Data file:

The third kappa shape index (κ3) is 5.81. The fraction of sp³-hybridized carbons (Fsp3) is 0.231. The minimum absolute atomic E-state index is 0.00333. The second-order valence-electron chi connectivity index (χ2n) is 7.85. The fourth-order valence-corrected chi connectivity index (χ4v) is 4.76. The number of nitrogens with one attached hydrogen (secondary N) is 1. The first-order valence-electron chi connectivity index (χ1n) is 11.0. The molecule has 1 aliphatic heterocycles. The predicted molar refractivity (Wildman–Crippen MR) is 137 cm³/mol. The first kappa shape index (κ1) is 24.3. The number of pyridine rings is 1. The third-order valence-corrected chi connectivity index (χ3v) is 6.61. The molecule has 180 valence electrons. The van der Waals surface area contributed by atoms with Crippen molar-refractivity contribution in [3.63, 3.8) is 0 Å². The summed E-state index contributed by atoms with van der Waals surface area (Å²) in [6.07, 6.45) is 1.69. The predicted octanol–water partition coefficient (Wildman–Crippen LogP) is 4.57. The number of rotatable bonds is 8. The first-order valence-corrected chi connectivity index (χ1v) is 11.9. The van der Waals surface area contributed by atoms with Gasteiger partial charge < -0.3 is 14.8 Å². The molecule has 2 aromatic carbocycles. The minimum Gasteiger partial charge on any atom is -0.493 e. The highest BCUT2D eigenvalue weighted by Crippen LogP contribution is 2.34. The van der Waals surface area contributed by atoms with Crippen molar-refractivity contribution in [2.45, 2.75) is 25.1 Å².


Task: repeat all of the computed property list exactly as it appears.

The third kappa shape index (κ3) is 5.81. The fraction of sp³-hybridized carbons (Fsp3) is 0.231. The minimum absolute atomic E-state index is 0.00333. The second-order valence-electron chi connectivity index (χ2n) is 7.85. The fourth-order valence-corrected chi connectivity index (χ4v) is 4.76. The number of nitrogens with one attached hydrogen (secondary N) is 1. The first-order valence-electron chi connectivity index (χ1n) is 11.0. The molecule has 1 aliphatic heterocycles. The predicted molar refractivity (Wildman–Crippen MR) is 137 cm³/mol. The first kappa shape index (κ1) is 24.3. The number of pyridine rings is 1. The third-order valence-corrected chi connectivity index (χ3v) is 6.61. The molecule has 180 valence electrons. The van der Waals surface area contributed by atoms with Crippen molar-refractivity contribution in [3.63, 3.8) is 0 Å². The summed E-state index contributed by atoms with van der Waals surface area (Å²) in [6.07, 6.45) is 1.69. The predicted octanol–water partition coefficient (Wildman–Crippen LogP) is 4.57. The number of rotatable bonds is 8. The first-order valence-corrected chi connectivity index (χ1v) is 11.9. The van der Waals surface area contributed by atoms with Gasteiger partial charge < -0.3 is 14.8 Å². The molecule has 2 aromatic carbocycles. The minimum Gasteiger partial charge on any atom is -0.493 e. The highest BCUT2D eigenvalue weighted by Crippen LogP contribution is 2.34. The van der Waals surface area contributed by atoms with Crippen molar-refractivity contribution in [2.45, 2.75) is 25.1 Å².